“The future belongs to those who believe in the beauty of their dreams.”
Located at Riverside Park in New York City on seventy-second street sits a monument honoring the former first lady and renowned humanitarian. The sculptor was created by Penelope Jencks and erected in 1996 and presided over by Hillary Rodman Clinton. The striking monument depicts Eleanor standing, legs crossed at the ankles, hands perched to her chain, as if in deep thought.
I’ve always considered Eleanor to be the more unattractive partner to her more dashing cousin and husband. But since Franklin lost use of his legs, Eleanor attended to the business at-hand as though she were born for the job of political attaché. Not only was she good at her job, she excelled.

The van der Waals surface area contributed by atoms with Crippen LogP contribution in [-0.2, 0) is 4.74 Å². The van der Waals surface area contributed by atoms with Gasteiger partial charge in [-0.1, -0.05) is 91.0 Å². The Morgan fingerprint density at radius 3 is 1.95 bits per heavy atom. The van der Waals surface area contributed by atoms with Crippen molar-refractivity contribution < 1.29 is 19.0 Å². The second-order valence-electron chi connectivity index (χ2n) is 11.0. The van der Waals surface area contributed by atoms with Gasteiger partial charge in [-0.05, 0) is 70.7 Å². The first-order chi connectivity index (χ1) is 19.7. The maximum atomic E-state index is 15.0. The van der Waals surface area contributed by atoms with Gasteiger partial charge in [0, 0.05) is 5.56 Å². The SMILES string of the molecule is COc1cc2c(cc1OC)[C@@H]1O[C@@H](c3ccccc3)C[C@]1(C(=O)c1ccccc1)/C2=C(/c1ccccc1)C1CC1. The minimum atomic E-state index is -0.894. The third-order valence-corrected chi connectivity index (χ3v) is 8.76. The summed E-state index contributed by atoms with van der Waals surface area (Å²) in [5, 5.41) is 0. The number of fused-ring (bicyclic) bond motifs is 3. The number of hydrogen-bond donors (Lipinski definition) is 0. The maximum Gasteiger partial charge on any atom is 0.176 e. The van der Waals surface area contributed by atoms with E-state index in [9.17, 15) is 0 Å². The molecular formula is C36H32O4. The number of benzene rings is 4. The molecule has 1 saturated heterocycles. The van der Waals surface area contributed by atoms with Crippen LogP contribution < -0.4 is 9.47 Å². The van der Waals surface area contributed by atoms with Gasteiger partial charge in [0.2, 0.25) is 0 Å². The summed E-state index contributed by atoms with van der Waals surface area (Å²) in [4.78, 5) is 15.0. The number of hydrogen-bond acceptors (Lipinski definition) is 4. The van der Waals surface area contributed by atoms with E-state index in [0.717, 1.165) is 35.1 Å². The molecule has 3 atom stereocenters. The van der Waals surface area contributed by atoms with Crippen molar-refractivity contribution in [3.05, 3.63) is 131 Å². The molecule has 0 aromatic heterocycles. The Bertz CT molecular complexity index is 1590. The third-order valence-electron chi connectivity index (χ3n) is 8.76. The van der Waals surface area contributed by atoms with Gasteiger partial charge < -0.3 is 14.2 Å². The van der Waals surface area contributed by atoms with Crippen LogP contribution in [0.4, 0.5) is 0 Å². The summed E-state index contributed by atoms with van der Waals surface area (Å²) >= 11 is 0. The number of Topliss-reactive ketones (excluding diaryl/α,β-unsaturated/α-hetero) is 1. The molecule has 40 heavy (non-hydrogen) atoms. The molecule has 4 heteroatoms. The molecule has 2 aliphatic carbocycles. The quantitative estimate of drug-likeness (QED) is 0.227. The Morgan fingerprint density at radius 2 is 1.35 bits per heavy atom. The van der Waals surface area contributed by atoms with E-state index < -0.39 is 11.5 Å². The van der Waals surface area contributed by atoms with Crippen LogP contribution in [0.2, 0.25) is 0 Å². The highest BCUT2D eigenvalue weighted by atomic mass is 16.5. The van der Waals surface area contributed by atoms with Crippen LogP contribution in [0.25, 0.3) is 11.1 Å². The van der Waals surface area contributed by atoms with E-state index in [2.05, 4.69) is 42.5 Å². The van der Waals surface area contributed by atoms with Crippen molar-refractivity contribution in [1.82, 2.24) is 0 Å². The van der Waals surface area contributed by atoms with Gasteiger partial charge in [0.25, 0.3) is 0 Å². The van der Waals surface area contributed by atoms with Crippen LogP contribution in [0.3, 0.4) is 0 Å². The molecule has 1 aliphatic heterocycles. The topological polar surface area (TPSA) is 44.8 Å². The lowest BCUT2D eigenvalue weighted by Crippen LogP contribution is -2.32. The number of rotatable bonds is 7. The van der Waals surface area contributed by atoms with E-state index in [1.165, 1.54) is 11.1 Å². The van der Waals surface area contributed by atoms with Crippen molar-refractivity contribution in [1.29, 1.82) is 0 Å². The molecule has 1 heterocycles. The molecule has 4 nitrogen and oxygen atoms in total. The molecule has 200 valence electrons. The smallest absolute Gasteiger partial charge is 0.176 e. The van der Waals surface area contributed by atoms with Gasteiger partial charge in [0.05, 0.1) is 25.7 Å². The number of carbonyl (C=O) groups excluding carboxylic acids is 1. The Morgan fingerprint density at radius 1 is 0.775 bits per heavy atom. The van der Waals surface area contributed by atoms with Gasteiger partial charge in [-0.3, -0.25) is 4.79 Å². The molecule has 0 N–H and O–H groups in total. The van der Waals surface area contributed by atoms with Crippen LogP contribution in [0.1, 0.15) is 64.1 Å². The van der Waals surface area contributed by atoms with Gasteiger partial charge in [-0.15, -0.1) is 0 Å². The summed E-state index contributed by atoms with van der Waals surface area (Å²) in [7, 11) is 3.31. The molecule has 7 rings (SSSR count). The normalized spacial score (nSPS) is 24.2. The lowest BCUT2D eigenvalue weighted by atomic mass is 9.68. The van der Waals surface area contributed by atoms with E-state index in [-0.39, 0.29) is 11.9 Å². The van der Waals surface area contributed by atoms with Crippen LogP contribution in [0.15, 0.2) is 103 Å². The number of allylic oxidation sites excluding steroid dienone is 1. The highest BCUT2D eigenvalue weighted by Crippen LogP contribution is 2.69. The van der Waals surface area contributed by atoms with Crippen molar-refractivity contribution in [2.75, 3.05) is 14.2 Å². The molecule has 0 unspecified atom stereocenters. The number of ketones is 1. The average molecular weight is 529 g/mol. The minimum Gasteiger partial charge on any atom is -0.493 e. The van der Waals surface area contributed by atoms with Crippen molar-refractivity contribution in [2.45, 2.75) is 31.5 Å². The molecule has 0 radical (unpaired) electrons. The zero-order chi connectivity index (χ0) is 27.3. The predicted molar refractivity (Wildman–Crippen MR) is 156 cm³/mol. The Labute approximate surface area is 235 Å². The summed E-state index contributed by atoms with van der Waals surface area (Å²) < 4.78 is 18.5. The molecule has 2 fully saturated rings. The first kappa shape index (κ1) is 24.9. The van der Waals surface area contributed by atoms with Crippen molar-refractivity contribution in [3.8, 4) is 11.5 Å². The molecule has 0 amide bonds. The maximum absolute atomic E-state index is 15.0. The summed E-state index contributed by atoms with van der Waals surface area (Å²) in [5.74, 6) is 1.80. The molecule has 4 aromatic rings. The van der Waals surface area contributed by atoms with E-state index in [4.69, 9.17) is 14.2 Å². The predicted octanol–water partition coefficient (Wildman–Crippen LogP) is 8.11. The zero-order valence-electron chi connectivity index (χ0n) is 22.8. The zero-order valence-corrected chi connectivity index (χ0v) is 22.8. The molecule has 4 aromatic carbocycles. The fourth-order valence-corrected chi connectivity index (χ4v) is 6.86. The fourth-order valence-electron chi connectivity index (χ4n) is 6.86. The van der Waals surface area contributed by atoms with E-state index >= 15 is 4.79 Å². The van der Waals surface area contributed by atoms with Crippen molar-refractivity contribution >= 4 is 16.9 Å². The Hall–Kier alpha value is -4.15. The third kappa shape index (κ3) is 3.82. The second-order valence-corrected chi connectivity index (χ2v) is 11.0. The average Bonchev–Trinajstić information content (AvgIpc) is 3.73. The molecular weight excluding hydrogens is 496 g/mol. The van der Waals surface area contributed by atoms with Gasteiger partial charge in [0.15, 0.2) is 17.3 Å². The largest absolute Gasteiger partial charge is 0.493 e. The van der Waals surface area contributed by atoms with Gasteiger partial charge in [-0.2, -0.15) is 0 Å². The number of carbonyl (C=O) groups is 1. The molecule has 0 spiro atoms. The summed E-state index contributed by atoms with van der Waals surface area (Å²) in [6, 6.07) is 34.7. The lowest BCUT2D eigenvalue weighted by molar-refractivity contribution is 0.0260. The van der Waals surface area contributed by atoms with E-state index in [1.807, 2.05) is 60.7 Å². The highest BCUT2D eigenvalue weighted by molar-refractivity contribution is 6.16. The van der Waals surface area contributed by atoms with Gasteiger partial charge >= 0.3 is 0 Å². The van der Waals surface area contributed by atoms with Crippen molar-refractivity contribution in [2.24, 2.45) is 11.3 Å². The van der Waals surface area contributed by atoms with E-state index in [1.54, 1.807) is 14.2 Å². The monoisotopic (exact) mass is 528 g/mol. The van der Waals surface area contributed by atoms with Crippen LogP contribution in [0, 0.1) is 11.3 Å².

Recently I was given a writing prompt for a children’s book writing website and we were given the task of coming up with a 250-word story. The prompt was none other than the quote above for which Eleanor has often been credited. However, I couldn’t find anywhere that she actually said those exact words (also noted on quote investigators). There is a lesser quote from her syndicated newspaper column from 1957 where she said something about the dreams of those who drafted the US Declaration of Independence and the US Constitution.
But Eleanor had more to say. Lots more. On many topics. And people began to listen.